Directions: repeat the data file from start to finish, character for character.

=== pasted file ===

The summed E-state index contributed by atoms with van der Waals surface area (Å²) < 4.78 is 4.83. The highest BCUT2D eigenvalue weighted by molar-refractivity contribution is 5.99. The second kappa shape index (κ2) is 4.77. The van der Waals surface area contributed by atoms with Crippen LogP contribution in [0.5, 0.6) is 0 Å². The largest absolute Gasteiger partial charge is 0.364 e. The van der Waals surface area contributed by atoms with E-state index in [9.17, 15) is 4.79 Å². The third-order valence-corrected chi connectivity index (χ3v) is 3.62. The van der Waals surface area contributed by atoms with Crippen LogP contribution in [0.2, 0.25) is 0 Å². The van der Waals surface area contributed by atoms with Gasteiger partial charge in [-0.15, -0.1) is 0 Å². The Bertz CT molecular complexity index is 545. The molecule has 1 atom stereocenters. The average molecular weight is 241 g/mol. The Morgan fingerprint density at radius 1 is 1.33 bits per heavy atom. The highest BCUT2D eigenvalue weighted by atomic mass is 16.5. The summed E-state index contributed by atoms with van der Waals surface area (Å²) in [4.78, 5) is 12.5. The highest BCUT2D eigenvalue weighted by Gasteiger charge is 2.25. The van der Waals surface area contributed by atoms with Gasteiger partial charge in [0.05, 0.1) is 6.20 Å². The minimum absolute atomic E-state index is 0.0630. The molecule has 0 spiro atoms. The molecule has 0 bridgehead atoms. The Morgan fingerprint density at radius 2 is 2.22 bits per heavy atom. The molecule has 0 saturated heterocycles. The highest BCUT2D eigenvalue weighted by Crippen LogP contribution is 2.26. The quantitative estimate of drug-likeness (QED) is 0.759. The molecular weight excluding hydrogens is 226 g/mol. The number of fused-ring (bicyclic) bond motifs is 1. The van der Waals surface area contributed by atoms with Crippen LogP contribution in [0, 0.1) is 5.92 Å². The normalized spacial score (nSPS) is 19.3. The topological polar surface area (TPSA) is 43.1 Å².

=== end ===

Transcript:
The summed E-state index contributed by atoms with van der Waals surface area (Å²) < 4.78 is 4.83. The highest BCUT2D eigenvalue weighted by molar-refractivity contribution is 5.99. The second kappa shape index (κ2) is 4.77. The van der Waals surface area contributed by atoms with Crippen LogP contribution in [0.5, 0.6) is 0 Å². The largest absolute Gasteiger partial charge is 0.364 e. The van der Waals surface area contributed by atoms with E-state index in [9.17, 15) is 4.79 Å². The third-order valence-corrected chi connectivity index (χ3v) is 3.62. The van der Waals surface area contributed by atoms with Crippen LogP contribution in [0.2, 0.25) is 0 Å². The van der Waals surface area contributed by atoms with Gasteiger partial charge in [-0.15, -0.1) is 0 Å². The Bertz CT molecular complexity index is 545. The molecule has 1 atom stereocenters. The average molecular weight is 241 g/mol. The Morgan fingerprint density at radius 1 is 1.33 bits per heavy atom. The highest BCUT2D eigenvalue weighted by atomic mass is 16.5. The summed E-state index contributed by atoms with van der Waals surface area (Å²) in [4.78, 5) is 12.5. The highest BCUT2D eigenvalue weighted by Gasteiger charge is 2.25. The van der Waals surface area contributed by atoms with Gasteiger partial charge in [0.05, 0.1) is 6.20 Å². The minimum absolute atomic E-state index is 0.0630. The molecule has 0 spiro atoms. The molecule has 0 bridgehead atoms. The Morgan fingerprint density at radius 2 is 2.22 bits per heavy atom. The molecule has 0 saturated heterocycles. The highest BCUT2D eigenvalue weighted by Crippen LogP contribution is 2.26. The quantitative estimate of drug-likeness (QED) is 0.759. The molecular weight excluding hydrogens is 226 g/mol. The number of fused-ring (bicyclic) bond motifs is 1. The van der Waals surface area contributed by atoms with Crippen LogP contribution in [0, 0.1) is 5.92 Å². The normalized spacial score (nSPS) is 19.3. The topological polar surface area (TPSA) is 43.1 Å².